To me, StackOverflow is more than just a website with information on it. It's both educational and entertaining, and I wouldn't even have my job today without it. I've learned so much about SQL, Java, C#, and more just reading other people's Q&A's. Without that, I'd still be baking donuts at Safeway.

As I've said in another post, SO is more educational than college courses for teaching programming: I've learned more here in two weeks than I have throughout my entire two years in regular courses.


Stack overflow in just the short time I have been a member has become my primary resource for programming troubleshooting information. I'm by no means a programmer, there is no such beast in my country. I first found it through google trying to solve some minor issues with a little educational game I was making for my kids. And since then I have made many little free programs that are in use in 11 govt departments here as well as a lot of the schools. All of which seem amazing to us here because there's never been any sort of software in our language. But now my basic knowledge of sql, html, js and css has probably in a few short months at least tripled and is growing every day. And the ideas I can see a way to accomplish are beyond anything I'd have thought of before. I've gone from dead simple little programs to graphic rich, slick looking applications with bells and whistles. Which has opened up a lot of eyes and a lot of interest in programming from my engineering students. Because I make stuff in my language or bilingual they benefit everyone here since broken English is the norm which makes it difficult for people to learn when everything at advanced levels in just in English.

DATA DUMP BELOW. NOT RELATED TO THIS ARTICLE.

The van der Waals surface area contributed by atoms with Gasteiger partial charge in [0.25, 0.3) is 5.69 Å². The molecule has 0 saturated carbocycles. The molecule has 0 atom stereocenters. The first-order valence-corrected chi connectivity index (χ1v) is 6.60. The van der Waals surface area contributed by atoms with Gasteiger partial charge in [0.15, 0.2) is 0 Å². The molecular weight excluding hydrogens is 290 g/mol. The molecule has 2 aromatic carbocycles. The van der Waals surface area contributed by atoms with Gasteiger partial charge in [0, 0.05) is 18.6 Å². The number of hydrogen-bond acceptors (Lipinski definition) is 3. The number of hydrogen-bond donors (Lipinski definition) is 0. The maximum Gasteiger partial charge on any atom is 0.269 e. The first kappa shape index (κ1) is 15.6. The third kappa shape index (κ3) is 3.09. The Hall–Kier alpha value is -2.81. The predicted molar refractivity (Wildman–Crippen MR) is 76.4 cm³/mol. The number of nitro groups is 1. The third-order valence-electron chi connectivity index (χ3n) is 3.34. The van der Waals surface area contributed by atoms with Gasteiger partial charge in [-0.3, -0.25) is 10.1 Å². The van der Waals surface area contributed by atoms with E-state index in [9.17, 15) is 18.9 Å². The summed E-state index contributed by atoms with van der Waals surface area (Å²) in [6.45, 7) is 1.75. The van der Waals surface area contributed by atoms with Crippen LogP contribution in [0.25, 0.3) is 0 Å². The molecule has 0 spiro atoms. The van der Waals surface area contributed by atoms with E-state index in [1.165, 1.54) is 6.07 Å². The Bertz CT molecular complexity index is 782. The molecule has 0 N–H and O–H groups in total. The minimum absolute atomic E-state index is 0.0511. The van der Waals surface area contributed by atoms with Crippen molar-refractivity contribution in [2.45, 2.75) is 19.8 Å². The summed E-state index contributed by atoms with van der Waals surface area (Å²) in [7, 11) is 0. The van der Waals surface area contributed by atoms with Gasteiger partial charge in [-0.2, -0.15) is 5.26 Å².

(My background is network engineering, and linguistics)

Without such a resource and the assistance I get with my probably naive questions (although I do try and solve everything myself before posting them), I would never have even attempted a lot of what I have done. After joining stackoverflow and recieving so much assistance and learning so many things, my confidence has really taken off. So in summary, kudo's to all members who are sharing their expertise and helping others.

PS. I don't want a prize, I already got one finding you guys.


Maybe my story is not so elaborate as those in the first page, but I think this is the most precious moment, and I really thank Stack Overflow for made me success in it.

I almost forgot when was my first time using Stack Overflow. It was started from a search result which took me here. Then, after saw this place as place where I can get more information, then I registered my account and asked my first question : https://stackoverflow.com/questions/26756657/combination-led-in-mcs-51 (to this day, this is like the most dormant question I ever had)

Then, I started to be (not so) active at Stack Overflow. Improving my tags, randomly asking questions here and there, etc. One day, I stumbled into this at the right (bounty) time : How to save the state(all open windows and tabs)? and got the points.

For some people, this maybe like a simple question that you can answered and then move on. But for me, this is like my first big step into programming. This very question caused butterfly effect right at my life, encouraging me to do more in programming (at first it was basic database fundamentals, then it went into Windows app dev)